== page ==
At an event last year celebrating the unparalleled contribution made by Professor Clive Walker QC to the law, in particular in the fields of miscarriages of justice and terrorism, one of those present reflected that there seemed to be an absence in the modern criminal justice system of epoch-ending cases, like the Birmingham Six or Guildford Four. I remarked in response that I thought the case of Wang Yam might be that case, the shadow it cast on British justice the longer and darker as a result of much of his trial being held in secret, for the first time in these developed, enlightened times. Naturally, I was therefore drawn to Thomas Harding’s book, Blood on the Page, when it was published in January of this year.

Wang Yam’s arrival in the United Kingdom was precipitated by the terrible events of Tiananmen Square in June 1989, indelibly engraved in world history by the photograph of a pro-democracy protester confronting a Chinese tank. The image became an icon of the spirit of resistance in the face of oppressive government. It is perverse therefore that exactly seventeen years later, in June 2006, following the discovery of the dead body of Allan Chappelow in his Hampstead home, that the British government would later issue public interest immunity certificates, suppressing material relevant to Wang Yam’s trial from public gaze and require that much of his trial be held in secret. Not only that, several journalists and author Mr Harding (who had by then yet to write a word) received threats of contempt and injunction proceedings from government lawyers. In his own stand off with the state, Harding put together this remarkable account of the Chappelow murder and the trials and appeals of Wang Yam.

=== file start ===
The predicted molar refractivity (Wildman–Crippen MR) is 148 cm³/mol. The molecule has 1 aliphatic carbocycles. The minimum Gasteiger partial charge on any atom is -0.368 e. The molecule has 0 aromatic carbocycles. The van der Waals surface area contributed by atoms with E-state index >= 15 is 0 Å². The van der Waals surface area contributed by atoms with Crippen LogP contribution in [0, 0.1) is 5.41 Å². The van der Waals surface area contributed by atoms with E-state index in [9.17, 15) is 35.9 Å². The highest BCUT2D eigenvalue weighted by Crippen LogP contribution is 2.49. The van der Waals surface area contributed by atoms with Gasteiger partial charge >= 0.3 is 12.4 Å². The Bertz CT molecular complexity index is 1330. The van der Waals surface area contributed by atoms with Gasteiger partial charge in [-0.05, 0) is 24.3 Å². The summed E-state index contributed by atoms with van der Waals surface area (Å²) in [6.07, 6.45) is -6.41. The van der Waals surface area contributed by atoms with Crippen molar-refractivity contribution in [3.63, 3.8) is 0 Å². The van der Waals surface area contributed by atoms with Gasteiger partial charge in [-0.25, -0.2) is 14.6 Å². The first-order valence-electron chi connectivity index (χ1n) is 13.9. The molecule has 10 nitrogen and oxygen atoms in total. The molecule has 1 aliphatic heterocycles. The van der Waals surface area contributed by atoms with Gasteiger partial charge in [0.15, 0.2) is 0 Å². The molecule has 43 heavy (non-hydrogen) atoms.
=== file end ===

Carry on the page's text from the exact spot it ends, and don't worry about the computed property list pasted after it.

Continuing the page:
As a self-proclaimed Dreyfusard (in recognition of one of history’s most grotesque miscarriages of justice, the persecution of Alfred Dreyfus) the perniciousness of a secret trial has always been deeply troubling – Lord Bingham, in the Rule of Law, described it as always “a ground for concern”. In my own professional life I appeared in the High Court and later the Supreme Court on behalf of an SAS officer who had been affected by an unlawful order made during a secret hearing directing the production of what was described as the incriminating evidence against him following his arrest for allegedly breaching the Official Secrets Act. His arrest had resulted in his resignation from the British Army. He was never charged with an offence. The events changed his and his family’s life forever. The secrecy led to an absence of accountability. It weakened the rule of law and consequentially, the integrity of the justice system. The author, Emile Zola in his magnificent treatise, J’Accuse, in part exposed the Dreyfus affair; he risked prosecution himself by publishing it. Mr Harding does not go that far but his excellent book highlights a number of aspects of the Chappelow case that lead inexorably to the conclusion that the investigation into his murder was less than it should have been. Valid lines of enquiry were not pursued – a similar murder around the same time, an attempted robbery at knife-point only a few doors away from the victim’s and undercurrents of Chappelow’s possible involvement in illicit, violent homosexual activity – all of which were explored following a reference back to the Court of Appeal by the CCRC. By necessity, the scrutiny was less than it might otherwise have been had the police kept an open mind at the early stages of the investigation. Retrospective consideration of such evidence by the Court of Appeal is never ideal. In the end, the link between evidence of theft from the victim and the murder was considered a Gordian knot incapable of being cut.